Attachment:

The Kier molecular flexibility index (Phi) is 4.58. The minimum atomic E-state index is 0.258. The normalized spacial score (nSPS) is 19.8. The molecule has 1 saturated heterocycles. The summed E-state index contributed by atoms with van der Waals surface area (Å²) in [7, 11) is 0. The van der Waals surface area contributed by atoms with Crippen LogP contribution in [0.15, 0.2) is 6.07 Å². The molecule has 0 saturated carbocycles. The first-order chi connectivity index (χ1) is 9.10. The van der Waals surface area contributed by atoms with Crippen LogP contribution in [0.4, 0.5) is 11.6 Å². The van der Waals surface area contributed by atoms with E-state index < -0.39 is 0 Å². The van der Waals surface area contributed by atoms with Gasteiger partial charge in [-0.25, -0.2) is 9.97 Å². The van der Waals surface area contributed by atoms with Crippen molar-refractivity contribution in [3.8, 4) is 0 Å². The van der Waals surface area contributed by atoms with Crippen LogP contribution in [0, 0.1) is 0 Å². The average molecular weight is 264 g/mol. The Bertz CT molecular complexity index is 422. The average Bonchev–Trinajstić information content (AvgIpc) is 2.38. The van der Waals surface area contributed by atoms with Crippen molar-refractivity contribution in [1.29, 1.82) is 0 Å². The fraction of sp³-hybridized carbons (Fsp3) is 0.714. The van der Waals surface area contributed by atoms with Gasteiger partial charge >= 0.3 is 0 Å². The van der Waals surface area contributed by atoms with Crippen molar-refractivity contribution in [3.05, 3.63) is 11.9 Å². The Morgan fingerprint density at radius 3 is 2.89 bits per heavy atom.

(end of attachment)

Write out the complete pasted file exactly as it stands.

The Kier molecular flexibility index (Phi) is 4.58. The minimum atomic E-state index is 0.258. The normalized spacial score (nSPS) is 19.8. The molecule has 1 saturated heterocycles. The summed E-state index contributed by atoms with van der Waals surface area (Å²) in [7, 11) is 0. The van der Waals surface area contributed by atoms with Crippen LogP contribution in [0.15, 0.2) is 6.07 Å². The molecule has 0 saturated carbocycles. The first-order chi connectivity index (χ1) is 9.10. The van der Waals surface area contributed by atoms with Crippen LogP contribution in [0.4, 0.5) is 11.6 Å². The van der Waals surface area contributed by atoms with E-state index < -0.39 is 0 Å². The van der Waals surface area contributed by atoms with Gasteiger partial charge in [-0.25, -0.2) is 9.97 Å². The van der Waals surface area contributed by atoms with Crippen molar-refractivity contribution in [3.8, 4) is 0 Å². The van der Waals surface area contributed by atoms with Crippen LogP contribution in [0, 0.1) is 0 Å². The average molecular weight is 264 g/mol. The Bertz CT molecular complexity index is 422. The average Bonchev–Trinajstić information content (AvgIpc) is 2.38. The van der Waals surface area contributed by atoms with Crippen molar-refractivity contribution in [1.29, 1.82) is 0 Å². The fraction of sp³-hybridized carbons (Fsp3) is 0.714. The van der Waals surface area contributed by atoms with Gasteiger partial charge >= 0.3 is 0 Å². The van der Waals surface area contributed by atoms with Crippen molar-refractivity contribution in [3.05, 3.63) is 11.9 Å². The Morgan fingerprint density at radius 3 is 2.89 bits per heavy atom.